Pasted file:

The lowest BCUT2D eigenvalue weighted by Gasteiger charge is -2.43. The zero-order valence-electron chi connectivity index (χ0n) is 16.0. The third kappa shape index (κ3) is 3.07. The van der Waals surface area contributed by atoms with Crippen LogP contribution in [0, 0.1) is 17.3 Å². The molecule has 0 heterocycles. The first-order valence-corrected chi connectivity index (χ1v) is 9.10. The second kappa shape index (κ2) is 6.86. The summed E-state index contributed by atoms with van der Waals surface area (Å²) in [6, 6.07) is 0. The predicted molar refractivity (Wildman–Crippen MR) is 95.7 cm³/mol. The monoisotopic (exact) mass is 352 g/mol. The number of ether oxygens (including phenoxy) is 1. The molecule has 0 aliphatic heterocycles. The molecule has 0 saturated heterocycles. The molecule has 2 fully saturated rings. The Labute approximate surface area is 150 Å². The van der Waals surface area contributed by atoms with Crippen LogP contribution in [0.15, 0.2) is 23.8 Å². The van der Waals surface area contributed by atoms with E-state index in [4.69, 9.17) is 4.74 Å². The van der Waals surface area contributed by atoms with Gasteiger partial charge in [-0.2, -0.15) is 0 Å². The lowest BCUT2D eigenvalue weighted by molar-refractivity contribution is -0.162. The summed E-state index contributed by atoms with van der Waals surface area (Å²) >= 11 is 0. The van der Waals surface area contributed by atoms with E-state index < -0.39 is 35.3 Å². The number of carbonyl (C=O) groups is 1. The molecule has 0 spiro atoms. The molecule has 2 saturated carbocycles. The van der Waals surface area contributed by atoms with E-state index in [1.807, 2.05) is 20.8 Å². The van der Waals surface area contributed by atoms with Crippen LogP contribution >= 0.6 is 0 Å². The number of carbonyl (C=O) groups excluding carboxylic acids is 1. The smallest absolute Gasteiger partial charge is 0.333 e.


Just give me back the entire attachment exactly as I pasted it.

The lowest BCUT2D eigenvalue weighted by Gasteiger charge is -2.43. The zero-order valence-electron chi connectivity index (χ0n) is 16.0. The third kappa shape index (κ3) is 3.07. The van der Waals surface area contributed by atoms with Crippen LogP contribution in [0, 0.1) is 17.3 Å². The molecule has 0 heterocycles. The first-order valence-corrected chi connectivity index (χ1v) is 9.10. The second kappa shape index (κ2) is 6.86. The summed E-state index contributed by atoms with van der Waals surface area (Å²) in [6, 6.07) is 0. The predicted molar refractivity (Wildman–Crippen MR) is 95.7 cm³/mol. The monoisotopic (exact) mass is 352 g/mol. The number of ether oxygens (including phenoxy) is 1. The molecule has 0 aliphatic heterocycles. The molecule has 0 saturated heterocycles. The molecule has 2 fully saturated rings. The Labute approximate surface area is 150 Å². The van der Waals surface area contributed by atoms with Crippen LogP contribution in [0.15, 0.2) is 23.8 Å². The van der Waals surface area contributed by atoms with E-state index in [4.69, 9.17) is 4.74 Å². The van der Waals surface area contributed by atoms with Gasteiger partial charge in [-0.2, -0.15) is 0 Å². The lowest BCUT2D eigenvalue weighted by molar-refractivity contribution is -0.162. The summed E-state index contributed by atoms with van der Waals surface area (Å²) >= 11 is 0. The van der Waals surface area contributed by atoms with E-state index < -0.39 is 35.3 Å². The number of carbonyl (C=O) groups is 1. The molecule has 0 spiro atoms. The molecule has 2 saturated carbocycles. The van der Waals surface area contributed by atoms with E-state index in [1.807, 2.05) is 20.8 Å². The van der Waals surface area contributed by atoms with Crippen LogP contribution >= 0.6 is 0 Å². The number of carbonyl (C=O) groups excluding carboxylic acids is 1. The smallest absolute Gasteiger partial charge is 0.333 e.